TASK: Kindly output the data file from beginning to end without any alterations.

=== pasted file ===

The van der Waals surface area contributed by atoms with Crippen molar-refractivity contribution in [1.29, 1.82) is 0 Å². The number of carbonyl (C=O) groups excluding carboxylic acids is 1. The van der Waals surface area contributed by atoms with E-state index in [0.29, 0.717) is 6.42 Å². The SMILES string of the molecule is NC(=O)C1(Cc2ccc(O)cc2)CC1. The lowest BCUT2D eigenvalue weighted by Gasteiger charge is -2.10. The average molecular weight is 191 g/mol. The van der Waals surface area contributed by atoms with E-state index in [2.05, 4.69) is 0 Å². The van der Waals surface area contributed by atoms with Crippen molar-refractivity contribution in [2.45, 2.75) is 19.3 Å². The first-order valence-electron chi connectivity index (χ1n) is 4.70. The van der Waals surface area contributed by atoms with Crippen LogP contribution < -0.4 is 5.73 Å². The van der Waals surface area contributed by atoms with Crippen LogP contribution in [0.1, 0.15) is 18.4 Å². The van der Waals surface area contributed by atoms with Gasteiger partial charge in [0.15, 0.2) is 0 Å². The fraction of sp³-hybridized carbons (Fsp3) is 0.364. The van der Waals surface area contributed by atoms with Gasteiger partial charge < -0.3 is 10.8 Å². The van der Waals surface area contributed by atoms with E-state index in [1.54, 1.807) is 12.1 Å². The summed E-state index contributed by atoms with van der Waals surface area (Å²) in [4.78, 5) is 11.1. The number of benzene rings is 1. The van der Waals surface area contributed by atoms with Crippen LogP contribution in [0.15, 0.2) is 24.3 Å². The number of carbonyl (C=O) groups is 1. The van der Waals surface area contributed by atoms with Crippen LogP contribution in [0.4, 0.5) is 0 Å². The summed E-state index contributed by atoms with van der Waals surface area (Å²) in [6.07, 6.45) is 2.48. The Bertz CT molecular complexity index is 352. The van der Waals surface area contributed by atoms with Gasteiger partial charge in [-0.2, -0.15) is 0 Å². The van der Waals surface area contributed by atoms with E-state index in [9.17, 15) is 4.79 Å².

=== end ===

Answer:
The van der Waals surface area contributed by atoms with Crippen molar-refractivity contribution in [1.29, 1.82) is 0 Å². The number of carbonyl (C=O) groups excluding carboxylic acids is 1. The van der Waals surface area contributed by atoms with E-state index in [0.29, 0.717) is 6.42 Å². The SMILES string of the molecule is NC(=O)C1(Cc2ccc(O)cc2)CC1. The lowest BCUT2D eigenvalue weighted by Gasteiger charge is -2.10. The average molecular weight is 191 g/mol. The van der Waals surface area contributed by atoms with E-state index in [2.05, 4.69) is 0 Å². The van der Waals surface area contributed by atoms with Crippen molar-refractivity contribution in [2.45, 2.75) is 19.3 Å². The first-order valence-electron chi connectivity index (χ1n) is 4.70. The van der Waals surface area contributed by atoms with Crippen LogP contribution < -0.4 is 5.73 Å². The van der Waals surface area contributed by atoms with Crippen LogP contribution in [0.1, 0.15) is 18.4 Å². The van der Waals surface area contributed by atoms with Gasteiger partial charge in [0.15, 0.2) is 0 Å². The fraction of sp³-hybridized carbons (Fsp3) is 0.364. The van der Waals surface area contributed by atoms with Gasteiger partial charge < -0.3 is 10.8 Å². The van der Waals surface area contributed by atoms with E-state index in [1.54, 1.807) is 12.1 Å². The summed E-state index contributed by atoms with van der Waals surface area (Å²) in [4.78, 5) is 11.1. The number of benzene rings is 1. The van der Waals surface area contributed by atoms with Crippen LogP contribution in [0.15, 0.2) is 24.3 Å². The number of carbonyl (C=O) groups is 1. The van der Waals surface area contributed by atoms with Crippen LogP contribution in [0.4, 0.5) is 0 Å². The summed E-state index contributed by atoms with van der Waals surface area (Å²) in [6.07, 6.45) is 2.48. The Bertz CT molecular complexity index is 352. The van der Waals surface area contributed by atoms with Gasteiger partial charge in [-0.2, -0.15) is 0 Å². The van der Waals surface area contributed by atoms with E-state index in [9.17, 15) is 4.79 Å².